Celestial globe (42-inch diameter) on wooden pillar stand by Charles Delagrave, Paris, France, 1878. Thought to be a 19th century copy of a globe by Vincenzo Coronelli, a Venetian map maker and geographer. Cartouche is signed as being delineated by Arnold Deuvez and engraved by J. B. Nolin, 1693. Globe gores may be 18th or 19th century copies.
Dating from 1878, this large printed celestial globe with wooden stand was assembled in Paris, France by Charles Delagrave. The globe is centred on the constellation of Ophiuchus (the serpent bearer). The celestial globe is a three-dimensional model of the heavens on which the stars are plotted on the outside of a sphere. Originating in the Ancient World it was probably inspired by the discovery that the Earth was round. The globe could be used to teach and demonstrate various astronomical principles. Until recently most celestial globes were ornate with decorative figures obscuring the stars.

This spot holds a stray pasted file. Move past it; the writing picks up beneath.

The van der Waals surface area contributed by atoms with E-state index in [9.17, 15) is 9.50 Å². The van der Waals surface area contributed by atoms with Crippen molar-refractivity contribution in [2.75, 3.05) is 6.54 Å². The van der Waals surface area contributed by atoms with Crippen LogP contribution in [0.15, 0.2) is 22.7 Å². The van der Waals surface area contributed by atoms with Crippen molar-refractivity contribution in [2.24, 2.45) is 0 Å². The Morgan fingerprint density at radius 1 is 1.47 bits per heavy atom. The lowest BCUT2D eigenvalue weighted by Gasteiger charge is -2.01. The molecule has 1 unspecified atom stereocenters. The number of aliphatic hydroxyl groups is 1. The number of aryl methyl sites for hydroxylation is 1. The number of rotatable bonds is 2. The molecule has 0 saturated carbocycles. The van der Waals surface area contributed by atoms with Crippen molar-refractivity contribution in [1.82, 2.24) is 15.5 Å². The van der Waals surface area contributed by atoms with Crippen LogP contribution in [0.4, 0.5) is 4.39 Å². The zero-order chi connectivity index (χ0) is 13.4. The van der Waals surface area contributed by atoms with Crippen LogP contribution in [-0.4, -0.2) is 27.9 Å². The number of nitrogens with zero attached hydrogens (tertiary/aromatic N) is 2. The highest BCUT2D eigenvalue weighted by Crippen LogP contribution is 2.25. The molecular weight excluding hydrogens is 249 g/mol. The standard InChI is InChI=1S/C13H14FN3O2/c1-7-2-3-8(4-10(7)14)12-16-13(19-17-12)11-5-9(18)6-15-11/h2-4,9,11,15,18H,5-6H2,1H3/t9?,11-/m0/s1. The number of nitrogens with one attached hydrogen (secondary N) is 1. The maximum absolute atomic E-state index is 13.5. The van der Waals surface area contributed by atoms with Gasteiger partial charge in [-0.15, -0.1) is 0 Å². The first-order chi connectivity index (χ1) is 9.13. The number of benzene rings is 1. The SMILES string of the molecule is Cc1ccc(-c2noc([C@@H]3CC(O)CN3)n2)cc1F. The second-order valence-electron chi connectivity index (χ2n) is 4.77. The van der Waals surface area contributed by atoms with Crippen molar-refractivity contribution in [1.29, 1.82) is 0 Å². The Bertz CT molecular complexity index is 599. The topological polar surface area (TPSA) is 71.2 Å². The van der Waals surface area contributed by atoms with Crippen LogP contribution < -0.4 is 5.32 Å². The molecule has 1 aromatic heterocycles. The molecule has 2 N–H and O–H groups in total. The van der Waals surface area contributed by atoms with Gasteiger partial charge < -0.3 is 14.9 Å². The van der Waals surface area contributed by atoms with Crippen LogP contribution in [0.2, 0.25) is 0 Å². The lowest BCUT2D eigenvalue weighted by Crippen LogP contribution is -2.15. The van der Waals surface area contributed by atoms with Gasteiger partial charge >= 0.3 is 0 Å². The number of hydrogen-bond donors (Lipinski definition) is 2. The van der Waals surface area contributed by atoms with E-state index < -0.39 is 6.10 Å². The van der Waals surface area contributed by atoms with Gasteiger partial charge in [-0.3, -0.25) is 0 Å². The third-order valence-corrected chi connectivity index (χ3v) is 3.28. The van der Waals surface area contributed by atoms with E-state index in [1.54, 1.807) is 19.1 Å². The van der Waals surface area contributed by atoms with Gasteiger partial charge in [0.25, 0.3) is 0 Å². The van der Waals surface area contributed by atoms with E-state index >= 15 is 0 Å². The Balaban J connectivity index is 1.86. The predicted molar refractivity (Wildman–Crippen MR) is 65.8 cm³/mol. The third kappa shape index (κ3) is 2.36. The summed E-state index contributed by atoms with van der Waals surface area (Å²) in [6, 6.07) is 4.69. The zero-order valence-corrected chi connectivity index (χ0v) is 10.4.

This globe features beautiful constellation figures such as Taurus the Bull and Aries the Ram. The star patterns are the reverse of what we see in the night sky, because many celestial globes depict the sky as if you were outside a sphere, looking down.
The illustrations are based on the work of 17th-century Venetian map-maker Vincenzo Coronelli. His globes became a lavish status symbol for royalty and wealthy noblemen across Europe.
- Object Number:
- brass (copper, zinc alloy), oak (wood), paper (fibre product), plaster and wood (unidentified)
overall: 1850 mm 1070 mm, 50kg
- celestial globe
- visual and verbal communication
- globe - cartographic sphere
- natural sciences
- physical sciences